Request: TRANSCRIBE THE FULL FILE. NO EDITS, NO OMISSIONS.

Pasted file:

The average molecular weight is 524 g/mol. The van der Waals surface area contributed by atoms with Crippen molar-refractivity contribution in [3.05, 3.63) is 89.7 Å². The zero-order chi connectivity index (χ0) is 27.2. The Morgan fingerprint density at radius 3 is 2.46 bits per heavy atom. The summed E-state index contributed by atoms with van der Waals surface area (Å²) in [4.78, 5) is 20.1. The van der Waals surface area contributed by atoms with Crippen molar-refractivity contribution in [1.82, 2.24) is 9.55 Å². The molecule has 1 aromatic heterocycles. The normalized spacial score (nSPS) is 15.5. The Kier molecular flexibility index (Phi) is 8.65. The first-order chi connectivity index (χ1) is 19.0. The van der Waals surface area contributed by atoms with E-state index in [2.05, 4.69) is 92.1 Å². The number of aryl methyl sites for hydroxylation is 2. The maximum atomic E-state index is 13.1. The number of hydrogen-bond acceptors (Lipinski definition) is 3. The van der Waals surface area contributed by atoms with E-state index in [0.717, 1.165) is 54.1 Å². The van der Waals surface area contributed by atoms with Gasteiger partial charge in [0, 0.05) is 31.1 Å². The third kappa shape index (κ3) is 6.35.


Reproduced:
The average molecular weight is 524 g/mol. The van der Waals surface area contributed by atoms with Crippen molar-refractivity contribution in [3.05, 3.63) is 89.7 Å². The zero-order chi connectivity index (χ0) is 27.2. The Morgan fingerprint density at radius 3 is 2.46 bits per heavy atom. The summed E-state index contributed by atoms with van der Waals surface area (Å²) in [4.78, 5) is 20.1. The van der Waals surface area contributed by atoms with Crippen molar-refractivity contribution in [1.82, 2.24) is 9.55 Å². The molecule has 1 aromatic heterocycles. The normalized spacial score (nSPS) is 15.5. The Kier molecular flexibility index (Phi) is 8.65. The first-order chi connectivity index (χ1) is 19.0. The van der Waals surface area contributed by atoms with E-state index in [2.05, 4.69) is 92.1 Å². The number of aryl methyl sites for hydroxylation is 2. The maximum atomic E-state index is 13.1. The number of hydrogen-bond acceptors (Lipinski definition) is 3. The van der Waals surface area contributed by atoms with E-state index in [0.717, 1.165) is 54.1 Å². The van der Waals surface area contributed by atoms with Gasteiger partial charge in [0, 0.05) is 31.1 Å². The third kappa shape index (κ3) is 6.35.